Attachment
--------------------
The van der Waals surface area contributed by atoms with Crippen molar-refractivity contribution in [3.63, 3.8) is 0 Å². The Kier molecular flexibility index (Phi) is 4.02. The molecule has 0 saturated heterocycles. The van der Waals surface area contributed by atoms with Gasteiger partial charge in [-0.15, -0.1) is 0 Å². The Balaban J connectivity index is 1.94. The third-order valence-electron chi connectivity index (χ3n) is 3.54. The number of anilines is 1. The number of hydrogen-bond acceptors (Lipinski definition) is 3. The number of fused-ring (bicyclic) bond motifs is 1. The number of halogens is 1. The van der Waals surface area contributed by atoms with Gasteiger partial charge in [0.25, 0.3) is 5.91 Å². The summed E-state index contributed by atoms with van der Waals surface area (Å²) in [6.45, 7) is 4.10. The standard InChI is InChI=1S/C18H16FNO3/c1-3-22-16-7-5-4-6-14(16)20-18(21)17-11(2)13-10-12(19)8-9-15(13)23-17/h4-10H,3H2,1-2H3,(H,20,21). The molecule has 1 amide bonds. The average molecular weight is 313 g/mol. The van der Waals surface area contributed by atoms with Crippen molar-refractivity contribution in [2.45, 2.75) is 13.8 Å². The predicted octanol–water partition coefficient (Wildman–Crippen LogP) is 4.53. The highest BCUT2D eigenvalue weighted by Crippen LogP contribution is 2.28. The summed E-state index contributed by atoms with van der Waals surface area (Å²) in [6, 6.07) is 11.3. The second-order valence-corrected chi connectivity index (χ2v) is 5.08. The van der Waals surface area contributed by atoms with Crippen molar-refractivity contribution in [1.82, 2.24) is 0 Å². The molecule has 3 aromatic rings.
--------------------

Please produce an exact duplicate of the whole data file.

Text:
The van der Waals surface area contributed by atoms with Crippen molar-refractivity contribution in [3.63, 3.8) is 0 Å². The Kier molecular flexibility index (Phi) is 4.02. The molecule has 0 saturated heterocycles. The van der Waals surface area contributed by atoms with Gasteiger partial charge in [-0.15, -0.1) is 0 Å². The Balaban J connectivity index is 1.94. The third-order valence-electron chi connectivity index (χ3n) is 3.54. The number of anilines is 1. The number of hydrogen-bond acceptors (Lipinski definition) is 3. The number of fused-ring (bicyclic) bond motifs is 1. The number of halogens is 1. The van der Waals surface area contributed by atoms with Gasteiger partial charge in [0.25, 0.3) is 5.91 Å². The summed E-state index contributed by atoms with van der Waals surface area (Å²) in [6.45, 7) is 4.10. The standard InChI is InChI=1S/C18H16FNO3/c1-3-22-16-7-5-4-6-14(16)20-18(21)17-11(2)13-10-12(19)8-9-15(13)23-17/h4-10H,3H2,1-2H3,(H,20,21). The molecule has 1 amide bonds. The average molecular weight is 313 g/mol. The van der Waals surface area contributed by atoms with Crippen molar-refractivity contribution in [2.45, 2.75) is 13.8 Å². The predicted octanol–water partition coefficient (Wildman–Crippen LogP) is 4.53. The highest BCUT2D eigenvalue weighted by Crippen LogP contribution is 2.28. The summed E-state index contributed by atoms with van der Waals surface area (Å²) in [6, 6.07) is 11.3. The second-order valence-corrected chi connectivity index (χ2v) is 5.08. The van der Waals surface area contributed by atoms with Crippen molar-refractivity contribution in [1.82, 2.24) is 0 Å². The molecule has 3 aromatic rings.